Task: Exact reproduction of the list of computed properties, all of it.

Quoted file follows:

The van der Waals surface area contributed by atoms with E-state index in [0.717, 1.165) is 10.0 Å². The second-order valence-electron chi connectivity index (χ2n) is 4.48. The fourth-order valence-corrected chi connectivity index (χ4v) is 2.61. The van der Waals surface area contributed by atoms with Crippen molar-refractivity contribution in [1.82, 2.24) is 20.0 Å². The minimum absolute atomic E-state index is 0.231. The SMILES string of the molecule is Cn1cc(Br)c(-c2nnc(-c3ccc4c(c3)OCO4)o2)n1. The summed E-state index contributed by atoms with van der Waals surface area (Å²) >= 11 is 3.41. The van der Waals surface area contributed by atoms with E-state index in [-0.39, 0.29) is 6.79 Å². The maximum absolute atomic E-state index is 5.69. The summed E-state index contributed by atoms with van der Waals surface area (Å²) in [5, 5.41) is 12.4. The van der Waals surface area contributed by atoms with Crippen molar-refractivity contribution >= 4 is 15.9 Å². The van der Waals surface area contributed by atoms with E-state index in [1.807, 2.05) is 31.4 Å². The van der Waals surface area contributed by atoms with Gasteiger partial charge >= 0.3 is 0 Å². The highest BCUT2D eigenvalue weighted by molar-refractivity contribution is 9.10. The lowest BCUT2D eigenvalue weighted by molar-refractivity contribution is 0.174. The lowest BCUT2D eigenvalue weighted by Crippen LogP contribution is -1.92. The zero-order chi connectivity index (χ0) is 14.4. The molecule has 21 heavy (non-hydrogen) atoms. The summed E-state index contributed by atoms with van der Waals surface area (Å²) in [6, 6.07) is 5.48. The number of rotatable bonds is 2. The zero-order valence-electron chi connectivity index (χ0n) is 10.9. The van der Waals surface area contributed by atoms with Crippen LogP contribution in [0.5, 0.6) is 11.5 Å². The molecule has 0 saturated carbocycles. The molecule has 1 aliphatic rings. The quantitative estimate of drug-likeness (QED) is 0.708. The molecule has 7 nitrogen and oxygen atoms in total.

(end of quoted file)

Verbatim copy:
The van der Waals surface area contributed by atoms with E-state index in [0.717, 1.165) is 10.0 Å². The second-order valence-electron chi connectivity index (χ2n) is 4.48. The fourth-order valence-corrected chi connectivity index (χ4v) is 2.61. The van der Waals surface area contributed by atoms with Crippen molar-refractivity contribution in [1.82, 2.24) is 20.0 Å². The minimum absolute atomic E-state index is 0.231. The SMILES string of the molecule is Cn1cc(Br)c(-c2nnc(-c3ccc4c(c3)OCO4)o2)n1. The summed E-state index contributed by atoms with van der Waals surface area (Å²) >= 11 is 3.41. The van der Waals surface area contributed by atoms with E-state index in [-0.39, 0.29) is 6.79 Å². The maximum absolute atomic E-state index is 5.69. The summed E-state index contributed by atoms with van der Waals surface area (Å²) in [5, 5.41) is 12.4. The van der Waals surface area contributed by atoms with Crippen molar-refractivity contribution >= 4 is 15.9 Å². The van der Waals surface area contributed by atoms with E-state index in [1.807, 2.05) is 31.4 Å². The van der Waals surface area contributed by atoms with Gasteiger partial charge >= 0.3 is 0 Å². The highest BCUT2D eigenvalue weighted by molar-refractivity contribution is 9.10. The lowest BCUT2D eigenvalue weighted by molar-refractivity contribution is 0.174. The lowest BCUT2D eigenvalue weighted by Crippen LogP contribution is -1.92. The zero-order chi connectivity index (χ0) is 14.4. The molecule has 21 heavy (non-hydrogen) atoms. The summed E-state index contributed by atoms with van der Waals surface area (Å²) in [6, 6.07) is 5.48. The number of rotatable bonds is 2. The zero-order valence-electron chi connectivity index (χ0n) is 10.9. The van der Waals surface area contributed by atoms with Crippen LogP contribution in [0.5, 0.6) is 11.5 Å². The molecule has 0 saturated carbocycles. The molecule has 1 aliphatic rings. The quantitative estimate of drug-likeness (QED) is 0.708. The molecule has 7 nitrogen and oxygen atoms in total.